Bubble at the Summit: Insecurities in Kim Jong-un Itineraries

Is Kim Jong-un staggeringly confident, or do his behaviours and travel itineraries betray personal neuroses and structural fears? The short answer is that it depends on the issue under discussion. Let’s take the economy for starters. Like a shrimp rediscovering its appetite after an awful oil spill, the North Korean economy appears to be improving, or so argue a number of indicators. Several smaller dams around the … Continue reading Bubble at the Summit: Insecurities in Kim Jong-un Itineraries

Is China losing faith in North Korea? A Contribution to The Guardian

Having been asked to put something together for the Guardian‘s new North Korea network, I did, and had the following short essay included as part of a very fine panel: One of the things you quickly realise from travelling along the full length of the Chinese border with North Korea is just how much of North Korea there is. China’s boundary stretches along four northern … Continue reading Is China losing faith in North Korea? A Contribution to The Guardian

Kim Jong Il Dies in His Train: Updates

About an hour ago at noon Pyongyang time, Korean Central News Agency reported that Kim Jong Il had died yesterday morning in his train “from overwork.” A Chinese reporter, Zhao Shuguang [赵曙光], who described in earlier reports the North Korea leader’s desire to make it to age 70 in the year 2012, and who has also been accused of fabricating reports to favor the North … Continue reading Kim Jong Il Dies in His Train: Updates

Emerging Chinese Narratives in the Sino-Korean Border Zone // 环球广播的中朝边区报道

The Korean border news narrative of the Chinese Communist Party seems to be changing in some subtle and perhaps fundamental ways.  As Michael Rank first pointed out on North Korea Economy Watch, the Huanqiu Shibao is now reporting on security problems with North Korean refugees along the Tumen River, and doing so in a relatively aggressive manner: A Chinese report has highlighted how villagers on … Continue reading Emerging Chinese Narratives in the Sino-Korean Border Zone // 环球广播的中朝边区报道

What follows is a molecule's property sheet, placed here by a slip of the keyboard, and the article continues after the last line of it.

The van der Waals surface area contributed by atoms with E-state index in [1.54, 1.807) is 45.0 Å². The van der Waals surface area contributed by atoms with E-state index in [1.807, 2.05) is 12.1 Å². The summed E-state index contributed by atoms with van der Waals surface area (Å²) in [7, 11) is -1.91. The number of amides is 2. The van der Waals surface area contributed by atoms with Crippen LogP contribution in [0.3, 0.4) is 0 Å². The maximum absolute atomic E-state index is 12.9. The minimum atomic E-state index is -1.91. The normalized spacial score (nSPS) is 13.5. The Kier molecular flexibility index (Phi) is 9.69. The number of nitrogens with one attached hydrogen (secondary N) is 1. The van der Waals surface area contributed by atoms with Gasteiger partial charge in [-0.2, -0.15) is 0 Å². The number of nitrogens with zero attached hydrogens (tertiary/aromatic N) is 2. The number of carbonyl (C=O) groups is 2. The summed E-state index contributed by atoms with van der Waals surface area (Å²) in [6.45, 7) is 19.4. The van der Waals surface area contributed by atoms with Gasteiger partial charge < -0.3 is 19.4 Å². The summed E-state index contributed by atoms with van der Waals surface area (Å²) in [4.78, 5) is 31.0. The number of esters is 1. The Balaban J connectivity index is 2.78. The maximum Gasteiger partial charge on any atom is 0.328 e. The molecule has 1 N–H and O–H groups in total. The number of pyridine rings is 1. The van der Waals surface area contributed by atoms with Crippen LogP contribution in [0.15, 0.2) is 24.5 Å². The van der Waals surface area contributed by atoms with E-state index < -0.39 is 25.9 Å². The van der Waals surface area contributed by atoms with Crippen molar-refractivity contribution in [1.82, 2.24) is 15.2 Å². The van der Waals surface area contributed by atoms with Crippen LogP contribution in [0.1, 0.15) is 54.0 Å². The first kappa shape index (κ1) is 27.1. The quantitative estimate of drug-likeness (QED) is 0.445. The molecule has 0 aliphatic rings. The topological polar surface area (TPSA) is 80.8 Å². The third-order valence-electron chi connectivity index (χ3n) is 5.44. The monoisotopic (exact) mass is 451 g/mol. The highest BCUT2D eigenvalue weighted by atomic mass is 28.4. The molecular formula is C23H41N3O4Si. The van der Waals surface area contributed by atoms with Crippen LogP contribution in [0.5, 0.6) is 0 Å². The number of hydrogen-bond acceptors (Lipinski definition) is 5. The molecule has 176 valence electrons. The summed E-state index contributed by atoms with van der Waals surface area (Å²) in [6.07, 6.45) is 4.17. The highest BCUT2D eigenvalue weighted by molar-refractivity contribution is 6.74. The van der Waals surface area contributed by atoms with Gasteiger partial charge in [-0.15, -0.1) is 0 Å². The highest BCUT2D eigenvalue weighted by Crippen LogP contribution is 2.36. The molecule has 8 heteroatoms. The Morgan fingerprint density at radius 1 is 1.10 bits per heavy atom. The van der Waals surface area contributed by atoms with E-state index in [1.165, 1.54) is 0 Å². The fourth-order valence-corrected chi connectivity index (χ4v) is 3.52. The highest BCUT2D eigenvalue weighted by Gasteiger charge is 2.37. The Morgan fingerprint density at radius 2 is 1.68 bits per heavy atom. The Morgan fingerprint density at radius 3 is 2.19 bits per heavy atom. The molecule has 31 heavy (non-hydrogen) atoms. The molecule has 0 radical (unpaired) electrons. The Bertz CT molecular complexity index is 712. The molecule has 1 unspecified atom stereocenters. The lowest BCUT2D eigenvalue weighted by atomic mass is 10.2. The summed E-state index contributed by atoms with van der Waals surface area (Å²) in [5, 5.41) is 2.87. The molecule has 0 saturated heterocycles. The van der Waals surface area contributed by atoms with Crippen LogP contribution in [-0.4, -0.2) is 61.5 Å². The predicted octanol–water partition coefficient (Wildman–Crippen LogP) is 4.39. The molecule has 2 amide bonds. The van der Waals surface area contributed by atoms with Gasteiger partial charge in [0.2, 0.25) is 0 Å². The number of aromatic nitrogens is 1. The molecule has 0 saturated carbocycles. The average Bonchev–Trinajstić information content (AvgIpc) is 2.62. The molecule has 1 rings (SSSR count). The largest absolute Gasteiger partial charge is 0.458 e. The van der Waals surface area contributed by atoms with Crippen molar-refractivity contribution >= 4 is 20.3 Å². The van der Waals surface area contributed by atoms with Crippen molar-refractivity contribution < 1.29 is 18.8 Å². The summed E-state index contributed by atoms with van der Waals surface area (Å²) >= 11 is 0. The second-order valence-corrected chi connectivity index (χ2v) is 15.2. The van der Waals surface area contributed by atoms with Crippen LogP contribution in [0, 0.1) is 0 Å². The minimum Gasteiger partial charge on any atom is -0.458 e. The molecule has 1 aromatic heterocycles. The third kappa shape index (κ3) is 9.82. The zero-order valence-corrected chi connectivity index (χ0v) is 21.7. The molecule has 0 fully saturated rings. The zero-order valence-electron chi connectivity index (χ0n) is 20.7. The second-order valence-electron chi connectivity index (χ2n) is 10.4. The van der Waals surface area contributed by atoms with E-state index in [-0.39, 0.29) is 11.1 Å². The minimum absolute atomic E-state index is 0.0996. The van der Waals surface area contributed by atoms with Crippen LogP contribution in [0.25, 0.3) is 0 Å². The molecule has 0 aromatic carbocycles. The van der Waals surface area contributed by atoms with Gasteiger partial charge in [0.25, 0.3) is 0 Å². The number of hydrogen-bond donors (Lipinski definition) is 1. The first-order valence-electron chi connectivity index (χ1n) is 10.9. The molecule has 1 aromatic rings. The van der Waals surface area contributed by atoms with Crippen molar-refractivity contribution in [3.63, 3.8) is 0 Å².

Sunday Links: Korea

1. Joshua Stanton’s analysis of Sino-North Korean relations on One Free Korea is stuffed with things worth thinking about.  Of course, when he equates the Global Times with the Nazi organ Voelkische Beobachter, I, speaking as someone who actually reads the Global Times (usually in its Chinese version, not through partial characterizations of articles by Reuters or AFP or South Korean papers) as well as … Continue reading Sunday Links: Korea

Did North Korea Really Threaten “Nuclear Attacks”?

[Update: KCNA has now posted the full text of the relevant statement (h/t Igor).  The nightmare scenario that prompted it — of a U.S.-ROK contingency plan for an invasion of North Korea — is illustrated graphically here at the site of the French-North Korean Friendship Association. Some slight BBS activity on China’s Huanqiu site is directed at praising North Korea’s courage in defying the U.S.  … Continue reading Did North Korea Really Threaten “Nuclear Attacks”?

Mobile Phones and Subversive Activity in the DPRK

I did some translation work just now on Curtis Melvin’s site and thought I might toss it up on S.V. for readers who don’t frequent NK Economy Watch.  (Unthinkable! ) Melvin quotes this Donga Ilbo story which describes the connection between an assassination attempt at a North Pyong’an train station on Kim Jong Il in 2004 (not to be confused with An Hyo San at … Continue reading Mobile Phones and Subversive Activity in the DPRK

Further Evidence China is Displeased with North Korean Currency Reform

On December 8, the Huanqiu Shibao carried an item headlined “South Korean Media Reports that Two North Korean Citizens Illegally Trading Currency Were Executed [韩媒称两名朝鲜居民因非法兑换货币被枪决],” marking the first time in my memory that China has drawn such explicit attention to North Korea’s arbitrary system of justice. Not only does the appearance of this news further reinforcing that China is displeased, it indicates that Xinhua isn’t … Continue reading Further Evidence China is Displeased with North Korean Currency Reform

China-DPRK

PEER-REVIEWED RESEARCH ARTICLES (2014). “Nation, Ethnicity, and the Post-Manchukuo Order in the Sino-Korean Border Region,” with Charles Kraus, in Key Papers on Korea: Papers Celebrating 25 Years of the Centre of Korean Studies, SOAS, University of London, Andrew D. Jackson, ed. (Brill) 79-99. (2014). “How Authoritarian Regimes Maintain Domain Consensus: North Korean Information Strategies in the Kim Jong-un Era,” Review of Korean Studies, co-authored with … Continue reading China-DPRK

Environmental Movements and the DPRK [II]

In an earlier post I went off the handle in Beat style and demanded that the U.S. and China get serious about both engaging and pressuring the North Koreans by focusing on environmental issues: Send Stephen Chu to pound on the table at the Six-Party Talks! Blast down the tunnels at the DMZ for joint seismic research!  Tag the tigers endangered and let them leap … Continue reading Environmental Movements and the DPRK [II]